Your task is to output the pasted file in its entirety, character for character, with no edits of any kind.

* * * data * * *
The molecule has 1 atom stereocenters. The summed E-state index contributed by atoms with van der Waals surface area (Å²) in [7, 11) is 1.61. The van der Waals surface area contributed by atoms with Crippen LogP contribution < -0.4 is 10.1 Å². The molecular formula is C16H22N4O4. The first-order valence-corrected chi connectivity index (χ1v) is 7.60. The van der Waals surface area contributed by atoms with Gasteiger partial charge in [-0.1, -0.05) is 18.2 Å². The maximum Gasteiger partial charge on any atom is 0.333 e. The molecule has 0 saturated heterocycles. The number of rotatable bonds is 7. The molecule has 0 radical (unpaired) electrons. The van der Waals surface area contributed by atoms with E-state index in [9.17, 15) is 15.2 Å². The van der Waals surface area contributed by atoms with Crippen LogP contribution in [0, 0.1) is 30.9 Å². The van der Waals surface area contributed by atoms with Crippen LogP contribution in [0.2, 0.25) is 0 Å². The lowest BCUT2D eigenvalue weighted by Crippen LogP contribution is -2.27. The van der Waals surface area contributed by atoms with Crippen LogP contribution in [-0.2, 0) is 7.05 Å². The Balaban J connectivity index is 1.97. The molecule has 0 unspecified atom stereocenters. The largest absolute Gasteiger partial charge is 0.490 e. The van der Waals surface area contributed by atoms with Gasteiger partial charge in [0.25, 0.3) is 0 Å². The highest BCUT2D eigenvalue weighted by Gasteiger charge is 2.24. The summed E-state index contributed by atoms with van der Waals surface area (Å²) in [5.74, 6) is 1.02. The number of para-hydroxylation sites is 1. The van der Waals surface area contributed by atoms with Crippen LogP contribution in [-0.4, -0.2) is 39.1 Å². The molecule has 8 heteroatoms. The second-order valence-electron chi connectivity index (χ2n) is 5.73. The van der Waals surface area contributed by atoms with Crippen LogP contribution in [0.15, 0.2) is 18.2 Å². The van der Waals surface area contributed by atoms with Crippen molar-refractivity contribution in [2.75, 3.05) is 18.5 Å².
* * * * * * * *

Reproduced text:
The molecule has 1 atom stereocenters. The summed E-state index contributed by atoms with van der Waals surface area (Å²) in [7, 11) is 1.61. The van der Waals surface area contributed by atoms with Crippen LogP contribution < -0.4 is 10.1 Å². The molecular formula is C16H22N4O4. The first-order valence-corrected chi connectivity index (χ1v) is 7.60. The van der Waals surface area contributed by atoms with Gasteiger partial charge in [-0.1, -0.05) is 18.2 Å². The maximum Gasteiger partial charge on any atom is 0.333 e. The molecule has 0 saturated heterocycles. The number of rotatable bonds is 7. The molecule has 0 radical (unpaired) electrons. The van der Waals surface area contributed by atoms with E-state index in [9.17, 15) is 15.2 Å². The van der Waals surface area contributed by atoms with Crippen LogP contribution in [0, 0.1) is 30.9 Å². The van der Waals surface area contributed by atoms with Crippen LogP contribution in [0.2, 0.25) is 0 Å². The lowest BCUT2D eigenvalue weighted by Crippen LogP contribution is -2.27. The van der Waals surface area contributed by atoms with Crippen LogP contribution in [-0.2, 0) is 7.05 Å². The Balaban J connectivity index is 1.97. The molecule has 0 unspecified atom stereocenters. The largest absolute Gasteiger partial charge is 0.490 e. The van der Waals surface area contributed by atoms with Gasteiger partial charge in [0.25, 0.3) is 0 Å². The highest BCUT2D eigenvalue weighted by Gasteiger charge is 2.24. The summed E-state index contributed by atoms with van der Waals surface area (Å²) in [5.74, 6) is 1.02. The number of para-hydroxylation sites is 1. The van der Waals surface area contributed by atoms with Crippen LogP contribution in [-0.4, -0.2) is 39.1 Å². The molecule has 8 heteroatoms. The second-order valence-electron chi connectivity index (χ2n) is 5.73. The van der Waals surface area contributed by atoms with Crippen LogP contribution in [0.15, 0.2) is 18.2 Å². The van der Waals surface area contributed by atoms with Crippen molar-refractivity contribution in [2.75, 3.05) is 18.5 Å².